As physicians, we pride ourselves on persevering through unfavorable conditions to deliver optimal results and satisfaction to our patients. Medical training is not luxurious—indeed, we all have ‘war stories' of 36-hour shifts, surviving on graham crackers and Ensure, letting down loved ones (and potential loved ones), and being reprimanded by attendings and senior fellows. All the while, we had to make life and death decisions for those in our care. But as aesthetic medicine is bombarded with increasing regulatory scrutiny, certification requirements from specialty organizations, exploding competition from those without proper training, as well as increased demand from patients, it is not surprising that physicians feel alternatively defensive and despondent.
While our general medicine and pediatric colleagues may think we are immune to this doom-and-gloom, the latest Medscape Plastic Surgeon Lifestyle Report actually shows that frustration is spreading fast throughout our community. The report found that 37 percent of dermatologists and 45 percent of plastic surgeons are feeling “burned out,” with the latter ranking among the highest severity of burnout among all specialties.
Arguably the most unsettling aspect of this data is the underlying implication of the term “burnout.” Physicians are not burning out because they are not doing enough, but rather because they are trying to do too much. To practice medicine in this environment requires practicing medicine, managing a business, and an exponential increase in ‘paperwork,' often keeping us at the office for several extra hours a day. It sometimes seems that the non-medical aspects of our practice are squeezing out the medical aspects.
And yet, reducing our workload or saying “no” to another surgery, patient, late night appointment, ER call, hospital administrator, or academic society request seems so difficult for us to do. By nature most physicians are altruistic, perhaps to a fault at times. We tend to be givers and while this in the past seemed synonymous with professional fulfillment and success, today it can lead to depression, substance abuse, and burnout. More senior physicians are retiring years before they'd planned because the ‘joy' of practice was overshadowed by the ‘scut' and ultimately the economics didn't make sense any longer. For those physicians at the beginning or middle of their careers, how do we continue to not only survive but enjoy being aesthetic physicians?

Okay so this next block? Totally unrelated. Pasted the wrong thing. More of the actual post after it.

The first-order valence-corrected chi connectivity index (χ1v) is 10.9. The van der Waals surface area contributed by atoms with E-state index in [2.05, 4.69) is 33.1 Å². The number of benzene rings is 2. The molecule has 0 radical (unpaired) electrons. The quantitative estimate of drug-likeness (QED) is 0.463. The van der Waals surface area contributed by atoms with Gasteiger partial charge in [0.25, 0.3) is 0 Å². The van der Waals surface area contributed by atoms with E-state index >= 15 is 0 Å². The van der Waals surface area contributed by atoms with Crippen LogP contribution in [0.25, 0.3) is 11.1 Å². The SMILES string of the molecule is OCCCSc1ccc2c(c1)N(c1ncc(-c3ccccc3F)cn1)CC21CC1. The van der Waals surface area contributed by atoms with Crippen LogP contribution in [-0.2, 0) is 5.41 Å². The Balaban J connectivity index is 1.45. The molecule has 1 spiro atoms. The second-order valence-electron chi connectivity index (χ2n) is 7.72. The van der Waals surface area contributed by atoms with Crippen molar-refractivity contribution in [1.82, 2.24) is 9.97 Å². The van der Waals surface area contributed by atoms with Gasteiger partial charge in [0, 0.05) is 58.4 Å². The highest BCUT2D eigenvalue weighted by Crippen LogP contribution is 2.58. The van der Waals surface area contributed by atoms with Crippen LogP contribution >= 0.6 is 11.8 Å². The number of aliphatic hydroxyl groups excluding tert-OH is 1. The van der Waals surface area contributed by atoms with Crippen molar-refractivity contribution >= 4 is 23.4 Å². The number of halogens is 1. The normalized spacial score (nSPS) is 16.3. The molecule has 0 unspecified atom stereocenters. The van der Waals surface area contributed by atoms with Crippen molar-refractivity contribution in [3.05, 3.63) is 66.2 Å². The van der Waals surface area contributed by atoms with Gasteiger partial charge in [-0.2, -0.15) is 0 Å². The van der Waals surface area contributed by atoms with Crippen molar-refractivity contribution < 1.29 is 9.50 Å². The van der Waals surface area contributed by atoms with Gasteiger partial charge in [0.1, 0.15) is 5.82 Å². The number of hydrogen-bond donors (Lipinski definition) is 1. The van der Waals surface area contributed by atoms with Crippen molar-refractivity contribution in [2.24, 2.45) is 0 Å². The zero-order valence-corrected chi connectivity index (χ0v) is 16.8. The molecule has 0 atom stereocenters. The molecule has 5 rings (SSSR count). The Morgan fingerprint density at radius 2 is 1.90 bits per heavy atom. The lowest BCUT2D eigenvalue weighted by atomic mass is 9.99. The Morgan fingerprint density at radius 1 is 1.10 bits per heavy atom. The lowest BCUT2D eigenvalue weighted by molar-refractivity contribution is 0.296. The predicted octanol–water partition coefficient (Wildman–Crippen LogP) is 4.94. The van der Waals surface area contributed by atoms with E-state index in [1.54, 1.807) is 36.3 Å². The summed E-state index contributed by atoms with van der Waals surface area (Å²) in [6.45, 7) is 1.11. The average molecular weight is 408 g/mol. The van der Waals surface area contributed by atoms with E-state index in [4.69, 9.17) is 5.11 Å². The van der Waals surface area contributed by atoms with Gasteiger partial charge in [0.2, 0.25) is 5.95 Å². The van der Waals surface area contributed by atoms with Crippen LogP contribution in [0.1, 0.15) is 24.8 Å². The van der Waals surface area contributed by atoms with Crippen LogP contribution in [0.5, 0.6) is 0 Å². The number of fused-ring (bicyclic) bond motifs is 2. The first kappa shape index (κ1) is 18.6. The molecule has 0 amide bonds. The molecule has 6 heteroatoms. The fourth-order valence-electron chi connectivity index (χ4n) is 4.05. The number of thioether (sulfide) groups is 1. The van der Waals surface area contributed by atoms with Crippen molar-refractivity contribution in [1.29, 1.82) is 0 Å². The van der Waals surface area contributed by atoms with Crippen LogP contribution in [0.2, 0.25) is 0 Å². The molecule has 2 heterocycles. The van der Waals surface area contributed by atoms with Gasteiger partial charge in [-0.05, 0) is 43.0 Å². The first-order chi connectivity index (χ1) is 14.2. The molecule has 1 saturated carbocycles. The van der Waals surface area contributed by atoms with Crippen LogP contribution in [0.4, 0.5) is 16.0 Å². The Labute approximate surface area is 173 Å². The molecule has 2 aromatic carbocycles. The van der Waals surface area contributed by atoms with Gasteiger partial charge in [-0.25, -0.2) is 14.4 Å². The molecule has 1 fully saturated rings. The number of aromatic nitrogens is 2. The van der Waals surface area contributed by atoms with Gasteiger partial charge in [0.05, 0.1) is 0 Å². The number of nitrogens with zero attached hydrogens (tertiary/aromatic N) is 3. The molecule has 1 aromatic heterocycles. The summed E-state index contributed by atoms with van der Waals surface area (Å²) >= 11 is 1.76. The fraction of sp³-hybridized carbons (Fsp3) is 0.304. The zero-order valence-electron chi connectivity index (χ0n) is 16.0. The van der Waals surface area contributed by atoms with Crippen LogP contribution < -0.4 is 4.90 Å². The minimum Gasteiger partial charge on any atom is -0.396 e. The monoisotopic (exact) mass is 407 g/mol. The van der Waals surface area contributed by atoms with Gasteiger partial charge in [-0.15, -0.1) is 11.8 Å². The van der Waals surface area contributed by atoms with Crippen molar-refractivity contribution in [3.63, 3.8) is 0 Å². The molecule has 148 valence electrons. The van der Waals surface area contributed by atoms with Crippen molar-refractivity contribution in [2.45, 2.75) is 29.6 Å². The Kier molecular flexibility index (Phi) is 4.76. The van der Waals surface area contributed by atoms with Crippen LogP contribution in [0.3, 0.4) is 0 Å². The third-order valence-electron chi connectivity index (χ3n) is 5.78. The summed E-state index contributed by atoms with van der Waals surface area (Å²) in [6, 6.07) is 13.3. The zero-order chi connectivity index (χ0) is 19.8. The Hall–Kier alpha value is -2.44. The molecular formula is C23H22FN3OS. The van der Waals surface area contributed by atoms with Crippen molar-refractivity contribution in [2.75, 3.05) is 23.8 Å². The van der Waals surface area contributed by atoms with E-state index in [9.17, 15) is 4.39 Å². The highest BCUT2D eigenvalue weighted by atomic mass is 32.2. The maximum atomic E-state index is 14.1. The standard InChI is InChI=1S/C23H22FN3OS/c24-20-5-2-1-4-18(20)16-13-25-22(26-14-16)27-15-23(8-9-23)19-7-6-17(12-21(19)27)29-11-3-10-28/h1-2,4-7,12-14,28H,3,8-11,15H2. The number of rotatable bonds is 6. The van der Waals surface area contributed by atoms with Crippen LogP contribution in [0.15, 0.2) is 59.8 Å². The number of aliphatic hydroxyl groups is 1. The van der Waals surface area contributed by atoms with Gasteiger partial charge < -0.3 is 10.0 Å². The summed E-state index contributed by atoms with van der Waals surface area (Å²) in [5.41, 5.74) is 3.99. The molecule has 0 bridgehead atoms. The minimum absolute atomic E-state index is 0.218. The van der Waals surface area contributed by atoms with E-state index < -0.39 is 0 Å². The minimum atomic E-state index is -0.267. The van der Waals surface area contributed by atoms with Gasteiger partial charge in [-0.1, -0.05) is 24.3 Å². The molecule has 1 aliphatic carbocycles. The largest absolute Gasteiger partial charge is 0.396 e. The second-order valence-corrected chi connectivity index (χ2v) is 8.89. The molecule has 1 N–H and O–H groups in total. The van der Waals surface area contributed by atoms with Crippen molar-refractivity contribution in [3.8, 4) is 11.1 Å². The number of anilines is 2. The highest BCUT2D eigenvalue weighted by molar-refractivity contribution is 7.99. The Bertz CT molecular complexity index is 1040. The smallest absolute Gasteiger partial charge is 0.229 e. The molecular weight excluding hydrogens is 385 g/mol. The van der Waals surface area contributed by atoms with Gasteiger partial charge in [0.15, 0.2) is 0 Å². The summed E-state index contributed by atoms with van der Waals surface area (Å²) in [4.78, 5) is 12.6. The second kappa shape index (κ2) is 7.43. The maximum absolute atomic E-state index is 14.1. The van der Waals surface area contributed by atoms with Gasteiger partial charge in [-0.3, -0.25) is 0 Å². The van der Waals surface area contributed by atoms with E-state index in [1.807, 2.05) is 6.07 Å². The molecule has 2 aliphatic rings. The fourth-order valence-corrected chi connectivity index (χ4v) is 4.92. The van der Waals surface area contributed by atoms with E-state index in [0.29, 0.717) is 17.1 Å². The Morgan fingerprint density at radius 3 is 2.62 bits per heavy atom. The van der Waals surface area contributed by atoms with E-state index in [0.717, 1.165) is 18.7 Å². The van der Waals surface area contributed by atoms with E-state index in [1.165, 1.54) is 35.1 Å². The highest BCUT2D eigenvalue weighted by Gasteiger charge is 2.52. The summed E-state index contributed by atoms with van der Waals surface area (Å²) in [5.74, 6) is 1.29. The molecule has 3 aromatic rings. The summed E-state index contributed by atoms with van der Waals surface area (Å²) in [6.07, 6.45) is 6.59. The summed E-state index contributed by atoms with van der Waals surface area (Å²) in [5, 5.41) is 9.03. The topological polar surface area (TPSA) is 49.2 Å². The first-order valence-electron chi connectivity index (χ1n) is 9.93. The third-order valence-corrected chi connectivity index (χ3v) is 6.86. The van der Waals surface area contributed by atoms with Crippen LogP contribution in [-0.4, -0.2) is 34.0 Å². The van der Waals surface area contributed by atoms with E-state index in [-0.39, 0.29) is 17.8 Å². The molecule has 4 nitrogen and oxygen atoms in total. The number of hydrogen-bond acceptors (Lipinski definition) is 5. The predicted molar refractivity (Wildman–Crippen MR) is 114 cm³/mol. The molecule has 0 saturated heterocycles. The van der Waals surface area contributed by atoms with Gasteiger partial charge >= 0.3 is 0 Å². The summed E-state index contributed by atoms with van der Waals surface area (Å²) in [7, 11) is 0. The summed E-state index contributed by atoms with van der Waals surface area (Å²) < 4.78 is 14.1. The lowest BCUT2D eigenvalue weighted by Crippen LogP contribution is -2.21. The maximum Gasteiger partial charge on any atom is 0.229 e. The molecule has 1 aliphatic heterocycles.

This edition of Modern Aesthetics® takes a hard look at the concept of letting go, as it applies to the changing field of aesthetic medicine. Replete with personal insights from authors' own experiences, the accounts herein detail the struggles and opportunities that come with restructuring what medical practice means, whether deciding to pull out of Medicare, turning away difficult patients, or taking a pass on the rising tide of electronic medical records.
Sometimes you have to make a difficult or unpopular decision when it doesn't align with your mission and ethics, or when the anxiety or stress is greater than the potential reward. Although the decision to let go of something may cause an initial setback, the prospects of long-term happiness are more important than short-term financial gain. The Pareto principle states that 80 percent of your outcomes come from 20 percent of your inputs: 80 percent of a company's sales come from 20 percent of its clients, 80 percent of company's complaints come from 20 percent of its customers, 80 percent of company's income comes from 20 percent of its products and services, etc. Thus, dramatic improvements in profitability, productivity, and happiness can result from focusing on maximizing that 80 percent.
If we must summarize in one word, the core of aesthetic practice, we need to go back to care . We care about doing the best for our patients, we care about maintaining an ethical and profitable business so that we can care for our families, and we care about maintaining the level of quality in our specialities. But we must also work harder at caring for and protecting ourselves. At times that means stopping or making a full U-turn.